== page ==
Citizens-Lite Bill Heads to Governor
After months of committee meetings and discussions, the Florida legislature reached compromises on changes to Citizens Property Insurance Corporation in SB 1770. The bill now heads to Governor Scott’s desk for review.
The months leading up to the 2013 legislative session included discussion of far-reaching proposals that would aggressively restore Citizens to its role as a residual property insurance market. However, by the time the House and Senate compromised with each other on key issues, they passed a bill that its primary Senate sponsor called “half a loaf” during the floor debate. Senate David Simmons, who spearheaded the Senate’s efforts, referred to the final version of his bill as a “Citizens-lite” proposal. Nonetheless, he pointed to a number of beneficial changes in the bill that will help the market, even if less dramatically than he might have hoped at the outset.
Significant provisions in the bill include:
Extending the exemption for medical malpractice insurance from Florida Hurricane Catastrophe Fund assessments until June 1, 2016.
Exempting activities of Citizens in placing business with authorized insurers from the exchange of business statute.
Prohibiting public adjusters from taking interests in salvage property without a signed affidavit.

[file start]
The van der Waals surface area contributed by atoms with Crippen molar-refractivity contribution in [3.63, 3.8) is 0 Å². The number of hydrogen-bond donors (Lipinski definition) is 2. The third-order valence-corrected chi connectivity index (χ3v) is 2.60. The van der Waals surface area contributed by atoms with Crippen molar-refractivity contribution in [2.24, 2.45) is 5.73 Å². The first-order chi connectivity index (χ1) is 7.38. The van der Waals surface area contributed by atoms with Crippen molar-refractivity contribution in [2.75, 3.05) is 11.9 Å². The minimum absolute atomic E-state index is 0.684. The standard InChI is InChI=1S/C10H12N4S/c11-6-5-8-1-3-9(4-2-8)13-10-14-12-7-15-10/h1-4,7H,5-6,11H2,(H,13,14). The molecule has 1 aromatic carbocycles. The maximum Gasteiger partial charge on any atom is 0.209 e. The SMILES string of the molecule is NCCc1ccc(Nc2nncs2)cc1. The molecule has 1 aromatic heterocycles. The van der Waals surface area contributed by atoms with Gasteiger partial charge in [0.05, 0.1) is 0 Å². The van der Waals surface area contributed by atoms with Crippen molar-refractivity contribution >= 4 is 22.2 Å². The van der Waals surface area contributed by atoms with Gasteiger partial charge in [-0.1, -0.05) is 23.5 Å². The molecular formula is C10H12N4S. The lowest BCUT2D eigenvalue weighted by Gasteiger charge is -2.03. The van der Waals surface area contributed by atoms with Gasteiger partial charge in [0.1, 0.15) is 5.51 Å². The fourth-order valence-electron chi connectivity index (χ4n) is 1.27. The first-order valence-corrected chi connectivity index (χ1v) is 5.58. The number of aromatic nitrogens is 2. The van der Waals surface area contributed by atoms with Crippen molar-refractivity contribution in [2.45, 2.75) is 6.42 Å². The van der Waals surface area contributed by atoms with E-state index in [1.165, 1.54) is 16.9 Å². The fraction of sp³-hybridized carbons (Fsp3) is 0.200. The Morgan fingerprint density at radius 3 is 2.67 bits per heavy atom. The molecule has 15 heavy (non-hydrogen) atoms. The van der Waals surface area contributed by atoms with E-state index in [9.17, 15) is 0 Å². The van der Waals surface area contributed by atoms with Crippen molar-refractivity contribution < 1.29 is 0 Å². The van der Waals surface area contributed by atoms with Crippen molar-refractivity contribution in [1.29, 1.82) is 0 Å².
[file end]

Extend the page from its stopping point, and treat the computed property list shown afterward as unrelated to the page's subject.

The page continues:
Adding a structural engineer to the Florida Commission on Hurricane Loss Projection Methodology.
Gradually reducing the maximum personal residential dwelling limits that Citizens may write. The maximum limit will drop to $1 million as of January 1, 2014; $900,000 as of January 1, 2015; $800,000 as of January 1, 2016; and $700,000 as of January 1, 2017. The limit will remain at $1 million in any area for which the Office of Insurance Regulation determines there is not a reasonable degree of competition.
Precluding new construction seaward of the coastal construction control line from being eligible for a Citizens policy if permitted on or after July 1, 2014.
Adding a consumer representative to the Citizens board (to be appointed by the Governor).
Rendering personal residential and commercial residential risks ineligible for Citizens if they receive offers of coverage at rate levels equal to or less than the Citizens renewal premium.
Allowing assuming insurers to use Citizens forms for up to three years on assumed business without obtaining Office of Insurance Regulation approval.
Establishing an Office of the Inspector General within Citizens (with the Inspector General to be appointed by the Financial Services Commission).
Requiring Citizens to report annually on its non-catastrophe loss ratios.
Treating Citizens as a state agency for purposes of procurements and setting forth a hearing process for disputed procurements.
Establishing a clearinghouse for personal residential policies to facilitate private market offers before risks enter Citizens.